I've noted above the hazards of the writing style in this book, but I will also say that despite the testing of my endurance, Eugene Aram turned out to be a good read for me.  It takes a very patient reader to make it through this book, but it's worth it for many reasons, none the least of which is that it is a part of crime-fiction history.  When  earlier I posted my thoughts on Richmond I said that "it's a narrow circle of readers who will be attracted to this book, making it what I call an "NFE" read -- not for everyone..." and I will say that the circle  of people who would be attracted by Eugene Aram is probably even narrower.  I would, however, certainly recommend it to readers who are interested in the evolution of crime fiction, and for those readers who are interested in pre-Victorian British fiction as well.


  1. Nancy, this is splendid and I give you so much credit for reading this book; I had to reread your ( ahem)'thoughts' more than once, and I feel the need to say---I thought this tragic hero was a 'mild reclusive scholar' ( with a weak chin, too, btw). I was actually taken back to read that he was "The Maniac in the Cellar.."( Hughes). This book sounds excessive in language, yet there is some merit, I believe; I would have expected Walter guilty of a murder with passion, so I must say your thoughts are startling and wonderfully executed.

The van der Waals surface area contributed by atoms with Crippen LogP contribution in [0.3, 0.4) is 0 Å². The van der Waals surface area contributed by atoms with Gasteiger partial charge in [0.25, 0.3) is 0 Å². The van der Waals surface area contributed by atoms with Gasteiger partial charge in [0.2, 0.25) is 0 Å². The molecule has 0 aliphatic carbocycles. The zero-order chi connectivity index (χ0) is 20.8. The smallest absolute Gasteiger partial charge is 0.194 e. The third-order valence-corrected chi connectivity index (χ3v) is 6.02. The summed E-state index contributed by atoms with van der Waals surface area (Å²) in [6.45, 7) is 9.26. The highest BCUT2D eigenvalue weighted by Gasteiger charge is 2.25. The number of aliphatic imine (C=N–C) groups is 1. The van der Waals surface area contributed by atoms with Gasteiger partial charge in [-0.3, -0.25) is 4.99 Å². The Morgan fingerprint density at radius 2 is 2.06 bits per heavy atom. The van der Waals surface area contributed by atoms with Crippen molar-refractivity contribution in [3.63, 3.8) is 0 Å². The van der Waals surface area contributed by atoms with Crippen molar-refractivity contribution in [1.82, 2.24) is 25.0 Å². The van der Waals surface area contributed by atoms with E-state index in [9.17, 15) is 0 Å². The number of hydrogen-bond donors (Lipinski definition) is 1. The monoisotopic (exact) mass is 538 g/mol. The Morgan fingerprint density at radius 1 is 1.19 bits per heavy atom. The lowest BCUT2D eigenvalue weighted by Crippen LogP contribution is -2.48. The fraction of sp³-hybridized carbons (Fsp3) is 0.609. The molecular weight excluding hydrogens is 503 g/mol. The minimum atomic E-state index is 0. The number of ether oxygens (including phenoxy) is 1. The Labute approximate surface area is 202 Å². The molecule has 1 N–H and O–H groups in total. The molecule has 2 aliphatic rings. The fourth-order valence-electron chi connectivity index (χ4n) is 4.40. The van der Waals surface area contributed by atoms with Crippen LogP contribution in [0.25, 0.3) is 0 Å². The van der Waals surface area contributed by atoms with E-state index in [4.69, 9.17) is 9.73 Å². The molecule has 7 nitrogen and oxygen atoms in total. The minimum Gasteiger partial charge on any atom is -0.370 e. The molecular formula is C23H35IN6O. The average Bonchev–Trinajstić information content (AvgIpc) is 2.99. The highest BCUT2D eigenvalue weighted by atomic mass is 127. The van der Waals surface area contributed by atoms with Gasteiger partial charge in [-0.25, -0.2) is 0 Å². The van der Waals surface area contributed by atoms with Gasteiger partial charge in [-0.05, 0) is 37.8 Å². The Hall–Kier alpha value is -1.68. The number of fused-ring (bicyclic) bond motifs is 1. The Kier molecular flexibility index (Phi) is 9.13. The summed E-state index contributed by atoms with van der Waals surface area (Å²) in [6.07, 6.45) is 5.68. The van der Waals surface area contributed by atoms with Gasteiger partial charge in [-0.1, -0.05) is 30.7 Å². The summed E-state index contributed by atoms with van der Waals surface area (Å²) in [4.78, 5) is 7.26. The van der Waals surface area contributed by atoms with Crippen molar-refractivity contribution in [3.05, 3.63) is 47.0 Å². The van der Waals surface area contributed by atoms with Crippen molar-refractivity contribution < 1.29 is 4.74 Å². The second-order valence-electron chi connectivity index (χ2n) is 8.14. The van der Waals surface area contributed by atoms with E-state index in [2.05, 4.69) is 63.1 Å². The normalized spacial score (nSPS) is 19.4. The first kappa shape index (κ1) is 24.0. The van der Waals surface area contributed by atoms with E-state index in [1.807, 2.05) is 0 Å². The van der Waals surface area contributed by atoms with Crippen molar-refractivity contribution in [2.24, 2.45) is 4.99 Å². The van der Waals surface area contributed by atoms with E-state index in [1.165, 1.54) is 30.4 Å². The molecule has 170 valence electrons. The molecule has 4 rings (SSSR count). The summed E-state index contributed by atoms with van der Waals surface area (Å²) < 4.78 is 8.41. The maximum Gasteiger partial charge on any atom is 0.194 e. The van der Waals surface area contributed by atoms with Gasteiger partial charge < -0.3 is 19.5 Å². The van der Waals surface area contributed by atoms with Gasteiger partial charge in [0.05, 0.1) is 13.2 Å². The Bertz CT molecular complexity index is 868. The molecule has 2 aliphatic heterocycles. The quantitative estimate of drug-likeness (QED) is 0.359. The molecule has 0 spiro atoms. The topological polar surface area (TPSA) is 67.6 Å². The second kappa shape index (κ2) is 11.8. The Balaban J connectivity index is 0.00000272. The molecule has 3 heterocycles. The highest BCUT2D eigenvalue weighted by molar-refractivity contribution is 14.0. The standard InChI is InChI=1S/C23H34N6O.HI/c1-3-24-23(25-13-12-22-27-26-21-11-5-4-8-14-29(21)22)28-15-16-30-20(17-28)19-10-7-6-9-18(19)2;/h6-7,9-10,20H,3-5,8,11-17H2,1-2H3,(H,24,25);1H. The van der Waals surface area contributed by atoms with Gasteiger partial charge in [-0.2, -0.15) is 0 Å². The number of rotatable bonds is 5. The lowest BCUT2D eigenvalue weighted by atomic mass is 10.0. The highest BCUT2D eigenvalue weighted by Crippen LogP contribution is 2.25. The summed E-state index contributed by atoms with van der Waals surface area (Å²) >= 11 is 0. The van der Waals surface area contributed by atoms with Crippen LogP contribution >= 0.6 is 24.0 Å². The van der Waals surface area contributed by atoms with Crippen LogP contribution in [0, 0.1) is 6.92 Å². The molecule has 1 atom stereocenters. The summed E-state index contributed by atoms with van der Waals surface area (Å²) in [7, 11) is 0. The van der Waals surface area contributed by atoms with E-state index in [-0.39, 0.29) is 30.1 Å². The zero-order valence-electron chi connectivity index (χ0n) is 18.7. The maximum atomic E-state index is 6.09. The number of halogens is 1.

1. Thanks, Skye. The Maniac in the Cellar is actually the name of a reference book I have that talks about Sensation novels, which would become popular a bit later in time. I had remembered Hughes referencing this novel so it seemed a relevant spot to mention her book.

      Human "passion" is a relevant topic here that I didn't go into, but Walter never kills anyone -- he's kind of like our eyes as the action unfolds.

    2. When I read that phrase, I recalled "The Mad Woman in the Attic" phrase, from Jane Eyre, describing Bertha, or even Jane's doppleganger---a liberated woman free to openly express her feelings and points of view. So Walter is the Great Conscience?

    3. Walter's actually an interesting character. Not the great conscience, but his perspective is a bit jaded, considering that a) he's a jilted lover and has no great affection for Eugene Aram and b) because of his own father's actions, which I didn't really cover here.

  2. When I began to read about his feelings towards his cousin, Madelaine, I was certain he was going to be the jealous wannabe and go on a careful rampage; therefore to read about Eugene Aram, I was actually stunned.